|ESPN.com: IRL||[Print without images]|
This is a recording.
This was heard before the last two IndyCar Series events and for essentially the entire season in terms of the championship points race. Coming down the final stretch with three races remaining, Penske isn't about to change its tune.
Teammates Helio Castroneves and Sam Hornish Jr. qualified 1-2 for Sunday's Meijer Indy 300 (ABC, 3:30 p.m. ET), the third consecutive race they have ruled the front row. They also are 1-2 in series points, not far ahead of some big rivals.
It just hasn't looked that way too often.
The Penske cars were a full mile an hour faster over the field, continuing a season-long trend. There have been 22 front-row starting spots this season, and Penske has claimed 16 of them.
Come race day, Castroneves and Hornish have combined for seven wins.
Yet, the season-long crown is still up for grabs.
Castroneves and Hornish are separated by just eight points, the closest margin this late in a season since 2002. Yet the gap back to Dan Wheldon in third place (17 points) and even back to sixth-place Tony Kanaan (67) is also the closest in recent years.
"Right now it's no one's championship," Castroneves said.
The points can change in a hurry, as evidenced two weeks ago at Michigan. Castroneves winning was no great surprise, but the efforts of his closest pursuers were.
Ganassi Racing's Scott Dixon, steady all season and second in points prior to the race, ran out of fuel early and came home 16th, his worst finish of the season. He left the track fourth in points.
Hornish's day was even worse, as he had a water pump break after 19 laps. Finishing last dropped him out of first in the points, where he had resided for three races after winning at Kansas.
"It's kind of back and forth one bad thing, one wrong thing [hurts]. Everything has become so competitive, it doesn't take much," Hornish said.
Wheldon can attest. After winning the season opener at Homestead-Miami (and becoming the one non-Penske driver to lead in points, for one week), he has tallied six top-four finishes without a win. They have been largely frustrating top-fours, like Indianapolis and Texas where he led the majority of the laps but not at the end.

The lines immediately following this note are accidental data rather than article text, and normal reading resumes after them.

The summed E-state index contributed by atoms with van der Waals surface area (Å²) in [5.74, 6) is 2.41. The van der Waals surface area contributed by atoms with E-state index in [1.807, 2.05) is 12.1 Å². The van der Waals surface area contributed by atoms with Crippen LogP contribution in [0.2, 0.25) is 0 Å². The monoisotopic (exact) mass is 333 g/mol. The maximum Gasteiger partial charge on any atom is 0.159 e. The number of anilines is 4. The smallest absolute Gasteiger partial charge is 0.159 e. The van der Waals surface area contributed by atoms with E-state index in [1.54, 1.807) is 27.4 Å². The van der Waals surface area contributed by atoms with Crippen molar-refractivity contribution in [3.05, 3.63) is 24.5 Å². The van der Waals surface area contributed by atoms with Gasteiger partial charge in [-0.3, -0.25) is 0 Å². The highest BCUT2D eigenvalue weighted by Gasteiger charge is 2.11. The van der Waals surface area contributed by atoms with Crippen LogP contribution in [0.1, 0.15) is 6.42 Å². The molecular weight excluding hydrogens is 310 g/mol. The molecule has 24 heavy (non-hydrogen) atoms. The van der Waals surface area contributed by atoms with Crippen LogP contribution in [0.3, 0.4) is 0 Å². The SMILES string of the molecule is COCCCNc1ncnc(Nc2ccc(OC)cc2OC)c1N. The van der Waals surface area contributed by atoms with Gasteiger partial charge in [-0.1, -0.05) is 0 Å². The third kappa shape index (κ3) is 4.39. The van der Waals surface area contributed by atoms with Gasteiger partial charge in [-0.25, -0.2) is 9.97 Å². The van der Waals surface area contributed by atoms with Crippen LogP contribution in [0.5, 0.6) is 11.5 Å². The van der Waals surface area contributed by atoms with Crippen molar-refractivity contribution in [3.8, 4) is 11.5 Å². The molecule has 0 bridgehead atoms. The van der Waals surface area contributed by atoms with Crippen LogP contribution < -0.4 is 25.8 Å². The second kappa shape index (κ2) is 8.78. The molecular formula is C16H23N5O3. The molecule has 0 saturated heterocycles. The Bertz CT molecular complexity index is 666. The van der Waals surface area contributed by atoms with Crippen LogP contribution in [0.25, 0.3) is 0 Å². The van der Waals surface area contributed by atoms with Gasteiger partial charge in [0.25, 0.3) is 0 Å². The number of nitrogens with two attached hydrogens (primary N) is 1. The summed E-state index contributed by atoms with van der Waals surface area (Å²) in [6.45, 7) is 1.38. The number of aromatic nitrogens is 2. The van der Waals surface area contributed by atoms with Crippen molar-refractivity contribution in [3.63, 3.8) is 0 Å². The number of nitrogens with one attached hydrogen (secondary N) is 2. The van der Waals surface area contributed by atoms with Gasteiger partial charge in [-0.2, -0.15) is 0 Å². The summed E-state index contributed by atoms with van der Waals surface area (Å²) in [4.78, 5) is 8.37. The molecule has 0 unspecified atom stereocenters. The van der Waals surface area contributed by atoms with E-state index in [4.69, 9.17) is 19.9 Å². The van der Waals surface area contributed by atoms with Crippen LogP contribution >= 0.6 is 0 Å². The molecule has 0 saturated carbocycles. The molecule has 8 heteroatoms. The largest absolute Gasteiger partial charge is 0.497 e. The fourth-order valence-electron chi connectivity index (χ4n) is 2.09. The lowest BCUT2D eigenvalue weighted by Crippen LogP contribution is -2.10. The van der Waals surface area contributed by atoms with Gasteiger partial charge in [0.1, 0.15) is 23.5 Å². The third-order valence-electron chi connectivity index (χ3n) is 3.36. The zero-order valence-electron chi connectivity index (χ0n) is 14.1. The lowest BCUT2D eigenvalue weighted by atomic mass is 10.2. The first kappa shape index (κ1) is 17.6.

"I can't deny that it has been disappointing not to capitalize on every opportunity we had this year. We've had a lot of them, but there was always something," Wheldon said. "But with just three races left, we are that much more motivated to win. I've had less wins than any of the other drivers in the hunt, but I'm only 17 points out."
Motivation is easy for Wheldon to find at Kentucky, where he has finished third the last two years and qualified third Saturday. It's a different story for teammate Dixon, who has finished 13th and 23rd and was displeased with his car Saturday after qualifying fifth.
Both will have to find speed and maybe some luck Sunday, with the Penske pair in the front row. They're catchable, but that's the catch.
"It's going to do us no good to come second to a Penske," Wheldon said. "We've got to dig deep and make the most of every opportunity that we get."
John Schwarb is a freelance journalist covering motorsports and a contributor to ESPN.com. He can be reached at firstname.lastname@example.org.